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An illustration of Ted Nordhaus. Rebecca Clarke for Vox

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How Ted Nordhaus brought realpolitik to climate politics

The Breakthrough Institute co-founder helped lay the intellectual foundation for a more effective approach to fighting climate change.

Bryan Walsh is an editorial director at Vox overseeing the climate, tech, and world teams, and is the editor of Vox’s Future Perfect section. He worked at Time magazine for 15 years as a foreign correspondent in Asia, a climate writer, and an international editor, and he wrote a book on existential risk.

I first met Ted Nordhaus in a Manhattan coffee shop in 2008. I was there to write about him and his then-writing partner Michael Shellenberger for Time magazine’s “Heroes of the Environment” issue.

It wasn’t the most natural selection. Then, as now, Nordhaus was not your average environmentalist’s idea of a hero. In 2004, he and Shellenberger co-authored the essay “The Death of Environmentalism,” hitting the environmental movement with a message that was hard to hear. Despite all the money and the energy directed toward mainstream green foundations, “modern environmentalism is no longer capable of dealing with the world’s most serious ecological crisis”: climate change. Why? Because “we closely scrutinize the policies without giving much thought to the politics that made the policies possible.”

The writer Bill McKibben — who co-founded the activist group, which took a very different approach than Nordhaus — dubbed them “the bad boys of American environmentalism.” Theirs was not a popular argument, nor one that seemed likely to help the career of someone like Nordhaus, who had spent much of his time working in the green movement as a pollster.

Fast-forward nearly 15 years. Nordhaus has even less hair (though, in fairness, so do I), but his influence on environmental politics has only grown. From his perch as the executive director of the Breakthrough Institute, the Oakland-based think tank he co-founded in 2007, he has overseen or written essay after essay diagnosing the failures of the environmental movement and charting a more effective way forward that would harness the politics of the possible.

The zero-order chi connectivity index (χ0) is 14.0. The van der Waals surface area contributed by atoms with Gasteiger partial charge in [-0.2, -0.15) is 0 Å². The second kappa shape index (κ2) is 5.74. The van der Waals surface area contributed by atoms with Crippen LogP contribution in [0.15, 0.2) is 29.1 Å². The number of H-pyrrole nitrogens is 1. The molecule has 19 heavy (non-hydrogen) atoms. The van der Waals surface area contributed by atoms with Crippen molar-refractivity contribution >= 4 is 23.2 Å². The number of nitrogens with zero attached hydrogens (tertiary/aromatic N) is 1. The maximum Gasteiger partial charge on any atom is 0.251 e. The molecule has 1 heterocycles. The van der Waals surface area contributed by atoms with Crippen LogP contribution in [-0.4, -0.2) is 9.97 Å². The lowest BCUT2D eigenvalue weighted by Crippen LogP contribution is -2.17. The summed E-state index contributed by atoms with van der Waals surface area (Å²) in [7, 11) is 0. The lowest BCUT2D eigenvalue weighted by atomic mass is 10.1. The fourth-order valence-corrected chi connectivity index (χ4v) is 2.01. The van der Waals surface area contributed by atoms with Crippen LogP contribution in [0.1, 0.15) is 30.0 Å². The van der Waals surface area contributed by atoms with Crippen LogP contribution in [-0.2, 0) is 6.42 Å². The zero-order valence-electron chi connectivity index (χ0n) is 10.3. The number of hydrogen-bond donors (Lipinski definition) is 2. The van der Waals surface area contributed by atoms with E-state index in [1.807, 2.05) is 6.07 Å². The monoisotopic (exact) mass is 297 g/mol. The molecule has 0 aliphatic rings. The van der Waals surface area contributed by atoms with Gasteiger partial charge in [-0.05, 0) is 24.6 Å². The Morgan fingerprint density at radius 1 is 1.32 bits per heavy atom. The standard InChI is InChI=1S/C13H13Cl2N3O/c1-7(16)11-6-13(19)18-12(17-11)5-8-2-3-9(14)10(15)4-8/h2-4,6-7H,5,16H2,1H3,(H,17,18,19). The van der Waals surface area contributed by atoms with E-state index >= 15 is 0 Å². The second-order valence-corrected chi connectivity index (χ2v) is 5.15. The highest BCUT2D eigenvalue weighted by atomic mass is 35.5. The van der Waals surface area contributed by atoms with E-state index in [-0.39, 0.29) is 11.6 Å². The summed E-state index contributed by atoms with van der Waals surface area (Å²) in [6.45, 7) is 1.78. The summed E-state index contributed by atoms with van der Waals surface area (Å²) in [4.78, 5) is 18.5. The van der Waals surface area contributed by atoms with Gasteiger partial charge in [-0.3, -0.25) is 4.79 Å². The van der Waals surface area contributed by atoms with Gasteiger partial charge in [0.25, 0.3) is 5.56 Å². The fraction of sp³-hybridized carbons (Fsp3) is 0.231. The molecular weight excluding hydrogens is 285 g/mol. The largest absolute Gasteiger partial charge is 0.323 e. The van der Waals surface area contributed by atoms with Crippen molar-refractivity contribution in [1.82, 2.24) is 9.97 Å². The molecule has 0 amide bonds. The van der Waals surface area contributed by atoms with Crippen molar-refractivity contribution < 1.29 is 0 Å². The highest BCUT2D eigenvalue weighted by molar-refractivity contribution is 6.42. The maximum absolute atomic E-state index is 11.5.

Nordhaus’s insight was that an approach to climate change that centered on public investment in clean technology and leaned into the short-term economic and social benefits would be politically more successful than one that focused on regulating emissions and pursuing limits in order to stave off catastrophe in the future.

Put another way: We would not fundamentally change America to make our climate strategy approach fit; we would change the strategy to fit America.

Was Nordhaus right? Efforts in 2010 to get carbon cap-and-trade legislation passed under President Obama stalled, leading to a decade of legislative inaction as green groups tried and largely failed to build the support needed for their approach. A more direct regulatory program, the Clean Power Plan, was disrupted by a conservative-led Supreme Court this summer. These were failures that Nordhaus and his associates diagnosed, as they called for climate policy that put politics first.

Now take a look at the name of the most sweeping piece of climate-focused legislation ever passed by Congress. It’s the “Inflation Reduction Act” — a sign that the best way to sell enough US legislators and the public on climate action was to package it around a bill ostensibly designed to reduce the shorter-term pain of inflation. The bill was full of big-ticket investments in clean energy, along with some concessions on fossil fuel infrastructure needed to bring key West Virginia Sen. Joe Manchin (D) on board. There wasn’t an emissions cap in sight. This was a bill taken primarily from the Breakthrough playbook — not that of the activists.

Not that Nordhaus is shy about telling the world this fact. “At the risk of a bit of hubris,” he wrote in an essay published last month, “I think it is fair to say that on almost every one of these issues, time has proven me, my colleagues at the Breakthrough Institute, and a small group of fellow travelers correct.” After all, what’s a bad boy without a little hubris — especially when you have Nordhaus’s track record?